Technology empowers the in-store shopper, but there’s more to crafting the entire brand experience for your customers. These in-store experiences are becoming increasingly important for multichannel retailers especially.
“Unique store experiences give shoppers a compelling reason to visit a location and engage with the brand,” says Rattazzi. “Ultimately, the brands that will survive the retail shakeout will be those who master both online and offline — and the seamless transition between the two.”
Initially, this means that you must design your store for experiences — not just for displaying products. Incorporate your brand identity into your physical space to bring the experience to life
This is because consumers are increasingly buying into a brand versus just purchasing a product. So, help your customers buy into a specific lifestyle your product facilitates through immersive branded experiences, pop-up shops, event sales, content marketing, or other targeted efforts.
Almost three-quarters of consumers want to have personalized shopping experiences. This means retailers must look at the data, digest and interpret it, and provide experiences that are guided by data-driven insights.
“The fashion and luxury stores have come the furthest in terms of elevating the in-store experience,” says Zujewski. “Associates often use mobile devices to access their client black books to give clients a VIP treatment based on knowing more about their preferences, past purchases, and wishlist.”
“Associates are better trained and have become style guides, not just sales associates,” Zujewski says.
All of this results in a more intimate and personalized experience that makes customers feel good and keeps them coming back.
Need some more personalization ideas? Here are 4 ways retailers can create more individualizing shopping experiences.
Hosting in-store events is a great way to increase foot traffic and build buzz around your store. It could be an event series through which you look to build intimate relationships with a few customers. Or maybe it’s an event open to the entire community, such as a pet adoption fair or a free fitness class.
Many fitness apparel retailers, such as prAna and lululemon, host in-store yoga classes. They’ve designed their spaces to have displays on wheels, making it easy to clear the space to accommodate classes. This also makes it easy to prep the store to open to the public. The floors are smooth, hard floors that are both display- and yoga mat-friendly.
Customer service is part of the entire brand experience, both online and offline. Nordstrom’s brand identity hinges upon customer service, and these seven brands have also found a competitive edge by providing top-notch service.
Providing authentic, one-on-one customer service in-store is essential, and it’s only increasing in importance. This means that your space must be designed to make it easy for customers to find the service they need, and your sales associates must be trained to provide the customer service synonymous with your brand.
New Consumer Behavior
Consumer behavior is ever-changing, and it’s up to retailers to anticipate and accommodate these shifts. Whereas 10 years ago, the online shopping experience was much more basic, 75% of millennials will visit a store to see a product with the intention to buy it online later (also called showrooming).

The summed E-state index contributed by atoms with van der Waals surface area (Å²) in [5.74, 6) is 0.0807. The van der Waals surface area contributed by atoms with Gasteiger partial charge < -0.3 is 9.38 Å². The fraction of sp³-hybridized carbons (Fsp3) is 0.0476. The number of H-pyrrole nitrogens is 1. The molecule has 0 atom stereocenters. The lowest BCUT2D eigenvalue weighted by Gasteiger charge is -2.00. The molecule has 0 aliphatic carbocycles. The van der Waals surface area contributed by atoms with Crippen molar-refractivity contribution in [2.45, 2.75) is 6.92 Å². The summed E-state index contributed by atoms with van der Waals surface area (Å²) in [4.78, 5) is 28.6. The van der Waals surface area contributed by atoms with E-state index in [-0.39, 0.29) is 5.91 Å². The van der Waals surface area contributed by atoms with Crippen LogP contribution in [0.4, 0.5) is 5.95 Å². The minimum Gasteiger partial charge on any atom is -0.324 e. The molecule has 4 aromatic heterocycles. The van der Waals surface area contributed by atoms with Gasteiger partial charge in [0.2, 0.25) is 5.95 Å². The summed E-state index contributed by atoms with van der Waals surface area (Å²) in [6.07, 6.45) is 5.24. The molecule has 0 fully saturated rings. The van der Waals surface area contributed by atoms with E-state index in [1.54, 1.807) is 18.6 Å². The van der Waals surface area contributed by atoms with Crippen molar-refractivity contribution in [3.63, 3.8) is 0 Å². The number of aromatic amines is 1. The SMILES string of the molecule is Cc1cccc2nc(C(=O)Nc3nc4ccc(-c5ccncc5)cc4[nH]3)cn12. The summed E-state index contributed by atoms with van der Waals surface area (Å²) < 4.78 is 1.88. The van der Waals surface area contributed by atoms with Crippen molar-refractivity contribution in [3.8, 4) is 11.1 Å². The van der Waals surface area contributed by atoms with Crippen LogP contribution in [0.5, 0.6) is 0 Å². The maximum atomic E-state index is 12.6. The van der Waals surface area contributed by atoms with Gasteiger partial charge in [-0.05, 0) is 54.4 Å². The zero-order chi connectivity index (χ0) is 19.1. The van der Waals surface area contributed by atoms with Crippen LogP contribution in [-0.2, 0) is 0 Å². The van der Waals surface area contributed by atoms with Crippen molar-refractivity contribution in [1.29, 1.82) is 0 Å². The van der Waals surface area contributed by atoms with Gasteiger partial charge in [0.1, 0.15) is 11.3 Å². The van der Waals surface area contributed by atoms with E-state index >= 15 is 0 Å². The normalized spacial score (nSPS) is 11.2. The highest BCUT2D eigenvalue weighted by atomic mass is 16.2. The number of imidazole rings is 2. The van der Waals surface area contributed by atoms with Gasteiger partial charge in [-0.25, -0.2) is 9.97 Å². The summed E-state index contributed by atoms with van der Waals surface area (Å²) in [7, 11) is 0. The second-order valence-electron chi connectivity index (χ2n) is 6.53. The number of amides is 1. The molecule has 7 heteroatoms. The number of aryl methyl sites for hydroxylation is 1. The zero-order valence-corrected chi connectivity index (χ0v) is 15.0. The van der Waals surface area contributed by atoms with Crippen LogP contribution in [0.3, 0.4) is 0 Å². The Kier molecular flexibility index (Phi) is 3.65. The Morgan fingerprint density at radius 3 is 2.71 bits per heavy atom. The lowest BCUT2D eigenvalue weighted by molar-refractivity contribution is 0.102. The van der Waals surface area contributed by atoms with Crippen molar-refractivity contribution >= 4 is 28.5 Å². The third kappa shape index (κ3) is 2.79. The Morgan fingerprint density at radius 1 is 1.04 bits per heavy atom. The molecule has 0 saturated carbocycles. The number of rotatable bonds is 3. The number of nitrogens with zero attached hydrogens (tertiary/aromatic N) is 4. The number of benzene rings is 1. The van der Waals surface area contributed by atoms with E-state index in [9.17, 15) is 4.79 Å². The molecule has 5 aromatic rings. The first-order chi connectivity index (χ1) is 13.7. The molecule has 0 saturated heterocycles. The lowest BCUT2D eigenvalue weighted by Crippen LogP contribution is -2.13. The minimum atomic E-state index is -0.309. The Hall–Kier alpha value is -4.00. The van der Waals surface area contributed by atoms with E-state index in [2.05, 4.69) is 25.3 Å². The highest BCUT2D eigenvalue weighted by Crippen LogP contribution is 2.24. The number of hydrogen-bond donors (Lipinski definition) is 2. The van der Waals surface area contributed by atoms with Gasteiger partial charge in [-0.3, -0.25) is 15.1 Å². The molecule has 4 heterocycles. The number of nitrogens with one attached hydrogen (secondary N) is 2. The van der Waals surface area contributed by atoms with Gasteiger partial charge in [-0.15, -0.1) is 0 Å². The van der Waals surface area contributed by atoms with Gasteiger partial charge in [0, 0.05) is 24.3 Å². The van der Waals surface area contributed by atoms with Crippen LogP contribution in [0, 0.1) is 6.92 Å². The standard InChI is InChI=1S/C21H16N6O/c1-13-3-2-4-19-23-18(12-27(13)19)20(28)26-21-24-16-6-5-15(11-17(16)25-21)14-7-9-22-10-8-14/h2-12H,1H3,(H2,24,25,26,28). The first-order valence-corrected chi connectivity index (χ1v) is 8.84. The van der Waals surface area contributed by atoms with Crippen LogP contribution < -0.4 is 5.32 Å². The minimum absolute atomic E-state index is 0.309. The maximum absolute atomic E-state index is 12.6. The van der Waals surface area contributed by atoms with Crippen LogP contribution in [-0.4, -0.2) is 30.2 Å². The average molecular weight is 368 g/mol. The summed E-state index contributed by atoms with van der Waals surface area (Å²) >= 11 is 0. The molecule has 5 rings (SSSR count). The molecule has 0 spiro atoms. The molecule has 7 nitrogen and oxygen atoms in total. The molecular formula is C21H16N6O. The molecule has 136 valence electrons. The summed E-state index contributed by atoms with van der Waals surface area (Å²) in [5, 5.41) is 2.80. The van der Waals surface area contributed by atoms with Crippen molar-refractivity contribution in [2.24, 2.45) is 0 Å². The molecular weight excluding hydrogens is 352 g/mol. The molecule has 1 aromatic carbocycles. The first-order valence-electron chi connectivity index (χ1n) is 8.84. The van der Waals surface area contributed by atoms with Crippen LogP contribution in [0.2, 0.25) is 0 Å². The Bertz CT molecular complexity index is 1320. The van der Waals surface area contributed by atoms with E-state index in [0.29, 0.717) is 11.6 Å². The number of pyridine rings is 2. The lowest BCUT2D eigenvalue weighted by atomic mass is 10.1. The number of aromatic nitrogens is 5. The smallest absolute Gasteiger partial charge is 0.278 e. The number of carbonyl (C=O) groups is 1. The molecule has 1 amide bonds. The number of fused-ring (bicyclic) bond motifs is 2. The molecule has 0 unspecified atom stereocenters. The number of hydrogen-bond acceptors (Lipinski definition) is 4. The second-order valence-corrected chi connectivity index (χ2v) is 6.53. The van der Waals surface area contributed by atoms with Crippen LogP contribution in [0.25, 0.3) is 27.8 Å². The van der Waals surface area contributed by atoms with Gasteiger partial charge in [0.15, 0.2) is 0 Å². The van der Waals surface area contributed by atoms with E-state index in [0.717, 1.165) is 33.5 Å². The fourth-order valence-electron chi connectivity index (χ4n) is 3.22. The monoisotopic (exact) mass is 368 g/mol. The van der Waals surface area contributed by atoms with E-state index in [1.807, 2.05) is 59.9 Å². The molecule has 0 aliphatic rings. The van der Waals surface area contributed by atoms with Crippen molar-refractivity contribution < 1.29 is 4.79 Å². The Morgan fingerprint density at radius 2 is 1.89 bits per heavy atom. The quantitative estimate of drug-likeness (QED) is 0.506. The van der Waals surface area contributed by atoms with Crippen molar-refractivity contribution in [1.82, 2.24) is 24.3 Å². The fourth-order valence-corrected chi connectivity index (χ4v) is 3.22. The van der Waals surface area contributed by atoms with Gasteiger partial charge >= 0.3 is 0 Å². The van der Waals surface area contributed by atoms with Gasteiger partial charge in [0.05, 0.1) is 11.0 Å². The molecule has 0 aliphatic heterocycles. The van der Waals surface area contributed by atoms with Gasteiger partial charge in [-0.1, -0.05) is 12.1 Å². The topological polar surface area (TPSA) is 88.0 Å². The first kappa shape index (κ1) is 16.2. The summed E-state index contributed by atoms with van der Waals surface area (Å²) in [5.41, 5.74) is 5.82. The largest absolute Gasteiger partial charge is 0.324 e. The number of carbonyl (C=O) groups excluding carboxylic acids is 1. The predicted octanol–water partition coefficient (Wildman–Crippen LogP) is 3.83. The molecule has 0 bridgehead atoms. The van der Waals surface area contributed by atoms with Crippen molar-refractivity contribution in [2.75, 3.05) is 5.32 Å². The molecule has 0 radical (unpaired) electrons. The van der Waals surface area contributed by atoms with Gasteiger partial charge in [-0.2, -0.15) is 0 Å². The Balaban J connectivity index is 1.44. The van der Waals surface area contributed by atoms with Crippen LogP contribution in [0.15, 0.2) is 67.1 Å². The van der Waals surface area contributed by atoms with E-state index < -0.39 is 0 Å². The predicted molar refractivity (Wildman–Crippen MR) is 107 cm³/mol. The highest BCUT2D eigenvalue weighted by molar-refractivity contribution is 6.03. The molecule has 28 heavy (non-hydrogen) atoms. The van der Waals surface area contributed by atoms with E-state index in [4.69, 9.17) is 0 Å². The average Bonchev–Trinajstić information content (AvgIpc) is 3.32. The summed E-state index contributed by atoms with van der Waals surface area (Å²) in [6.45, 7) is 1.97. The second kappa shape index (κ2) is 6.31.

However, it is possible to turn showrooming habits into sales with buy-later tools like Shopify POS' email carts.
The entire buyer journey has changed, too. What was once a bit of research and price comparison, followed by an online or in-store purchase, has now branched out into a number of channels. There are also new environments for shopping, given the rise of pop-up shops, social media commerce, and other sales channels.
Many traditional brick-and-mortar retailers are finding competition from the online space, too. The rate of ecommerce sales growth is expected to decline from today’s 11% to 7% by the year 2021. More and more online retailers are entering the “real-life” arena. Amazon has acquired Whole Foods as well as opened several pop-up shops during the holiday season, Kylie Cosmetics went from online store to pop-up success, and Warby Parker now has several stores across the United States and Canada.
With that, brick-and-mortar stores have to create complementary online experiences to maintain a competitive edge.
Examples for Inspiration
- Target: Target opened its first next-gen store outside of Houston. Online orders are delivered to parked customers, sales associates are equipped with technology to take payments anywhere in-store, and the entrance is decorated with inspirational vignettes.
- Benefit Cosmetics: “I really admire what Benefit Cosmetics has done, turning their stores into cosmetics havens and brow bars,” says Rattazzi. “They have talented and knowledgeable staff that can get your brows in tip-top shape, giving you a monthly excuse to visit.”
- Nordstrom: Not only has Nordstrom delivered on its commitment to customer service, it’s also created a unique pop-up experience with Nordstrom Local. The concept? No merchandise available for purchase, just curated suggestions hand-picked by the staff of personal stylists.
- American Eagle: The clothing retailer’s Manhattan location has installed a non-alcoholic bar, DRINK, at their store. The fun beverages are meant to satiate teen customers’ thirst for both a drink and a fun shopping experience.
- Rebecca Minkoff: One of the most notable examples, Rebecca Minkoff has seamlessly incorporated technology to craft their customer experience. Beacons, interactivity, sensors, and cameras capture tons of in-store data. They use that data to consistently improve the in-store experience, which is already unique in its own right: Customers can order drinks from their phones and enjoy a personalized shopping experience based on their previous purchases and style choices.
- West Elm: The furniture retailer has set its sights on an unexpected industry with their announcement of opening West Elm hotels. “They’re rethinking how shoppers discover West Elm products,” says Rattazzi.
Moving Forward With Your Future-Focused Retail Strategy
Now that you know some of the opportunities 2018 will bring, you can move forward with tweaking your strategy to accommodate some of these challenges.
How are you future-proofing your retail business? Which forward-thinking retailers do you think are the most innovative?